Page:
Semi-autonomous brachiating robot for teleoperated steep terrain tree harvesting
Thesis DisciplineMechanical Engineering
Degree GrantorUniversity of Canterbury
Degree NameDoctor of Philosophy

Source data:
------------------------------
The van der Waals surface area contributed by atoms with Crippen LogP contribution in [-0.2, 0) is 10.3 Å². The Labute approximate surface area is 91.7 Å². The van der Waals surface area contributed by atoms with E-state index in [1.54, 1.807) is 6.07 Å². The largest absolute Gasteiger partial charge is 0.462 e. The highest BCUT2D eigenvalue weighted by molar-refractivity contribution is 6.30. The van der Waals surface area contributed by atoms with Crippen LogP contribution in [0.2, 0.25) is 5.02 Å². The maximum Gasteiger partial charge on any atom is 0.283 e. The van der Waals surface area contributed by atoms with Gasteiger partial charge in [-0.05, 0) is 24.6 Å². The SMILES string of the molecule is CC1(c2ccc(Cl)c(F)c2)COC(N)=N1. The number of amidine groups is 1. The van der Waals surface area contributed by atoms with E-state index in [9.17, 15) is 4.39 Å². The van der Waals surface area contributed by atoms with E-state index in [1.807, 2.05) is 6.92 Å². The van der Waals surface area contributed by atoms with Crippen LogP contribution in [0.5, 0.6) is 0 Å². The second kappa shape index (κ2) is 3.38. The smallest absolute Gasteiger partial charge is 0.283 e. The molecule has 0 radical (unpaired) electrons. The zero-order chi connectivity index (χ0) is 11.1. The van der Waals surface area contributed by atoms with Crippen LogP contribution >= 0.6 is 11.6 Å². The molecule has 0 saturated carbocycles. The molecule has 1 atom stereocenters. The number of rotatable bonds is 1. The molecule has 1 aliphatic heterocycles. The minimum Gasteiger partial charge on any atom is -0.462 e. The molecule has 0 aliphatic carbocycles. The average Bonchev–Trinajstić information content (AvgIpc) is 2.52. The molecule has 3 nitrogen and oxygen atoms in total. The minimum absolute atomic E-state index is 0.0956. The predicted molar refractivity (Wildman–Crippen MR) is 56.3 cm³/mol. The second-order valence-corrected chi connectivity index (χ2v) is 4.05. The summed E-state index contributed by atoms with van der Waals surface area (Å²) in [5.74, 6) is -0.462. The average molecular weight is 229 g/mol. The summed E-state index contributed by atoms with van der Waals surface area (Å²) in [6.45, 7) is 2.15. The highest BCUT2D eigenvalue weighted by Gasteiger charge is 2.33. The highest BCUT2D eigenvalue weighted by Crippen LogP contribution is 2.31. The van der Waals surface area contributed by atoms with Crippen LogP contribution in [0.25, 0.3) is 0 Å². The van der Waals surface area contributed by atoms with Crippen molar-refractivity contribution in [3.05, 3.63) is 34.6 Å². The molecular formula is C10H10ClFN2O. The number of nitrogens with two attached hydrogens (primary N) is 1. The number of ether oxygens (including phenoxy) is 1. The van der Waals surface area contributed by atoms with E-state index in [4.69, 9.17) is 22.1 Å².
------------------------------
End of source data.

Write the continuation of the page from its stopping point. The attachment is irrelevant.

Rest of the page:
In New Zealand, the forest industry is economically significant, representing the third largest export by value. Harvesting and extraction of trees pose serious health and safety issues. These issues have become more pronounced with the prevalence of forestry blocks established on steep slopes. The steep slopes (> 20°) preclude the operation of traditional machines such as harvesters and feller-bunchers. Without mechanization, felling is performed manually by ground crew with hand-held chainsaws. The forest industry now leads fatality and injury statistics with 42% and 35% respectively caused during the felling process. The purpose of this research, therefore, is to design and build a semi-autonomous tree felling robot suitable for the unique forestry conditions found in New Zealand. This is motivated by the desire to reduce the aforementioned fatality and injury statistics. Currently available machinery for forest harvesting is not suitable for New Zealand’s steep terrain. Tracked and wheeled vehicles cause significant damage to the hill side and struggle to provide sufficient traction on slopes. Vehicles with a high center of mass can roll, putting the driver in danger; a problem exacerbated by the slope inclination. Although some machines have been modified for increased stability on steep terrain, their lack of agility and continued damage to the terrain is prohibitive. Therefore, from literature of the state of the art, it is seen that there is no suitable forest harvesting machine compatible with New Zealand’s terrain and the requirements of forest managers. The proposed solution is a system using arboreal locomotion similar to that used by monkeys, resulting in a machine supported in the trees rather than on the ground. This method of traversal between trees has not been used for forestry previously and introduces a paradigm shift for forest planning. Due to the unique motion of this machine, it can traverse over terrain typically impractical for traditional ground based felling systems. In order to provide semi-autonomy and remote operation, a suite of sensors and control systems are required for this new application. A novel tree detection algorithm using laser scanning is proposed as a solution to gaining situational awareness for the environment. This enables the robot to identify neighboring trees and analyze which are suitable for traversal and are ready to be harvested. Identification of objects such as trees, ground and other clutter are used in motion planning in order to avoid collisions. Choosing a suitable route through the forest can be a difficult problem for remote operators. Therefore a route planning algorithm is developed to find suitable routes. The planning algorithm considers the known kinematics of the machine and combines a-priori map information with gathered data to calculate routes through the entire forest to minimize a cost function. The cost function is determined by the forest manager with considerations towards fuel consumption, time and yield for example. This system allows forest managers to maximise the robot’s utility. Finally, to provide tree felling capability, an autonomous felling mechanism is presented. In a novel development, force sensors are integrated into the chainsaw bar. These senors provide real-time feedback to the felling algorithm regarding the downwards force of the tree on the bar. By measuring the force, the state of the tree fall can be determined allowing correct timing to be achieved. This document outlines the advancements to the state of the art through theoretic basis, conceptual development, methodology and results gathered in the laboratory and field. This research work is believed to represent a very significant step forward to achieving a commercially viable, steep terrain tree harvesting robot.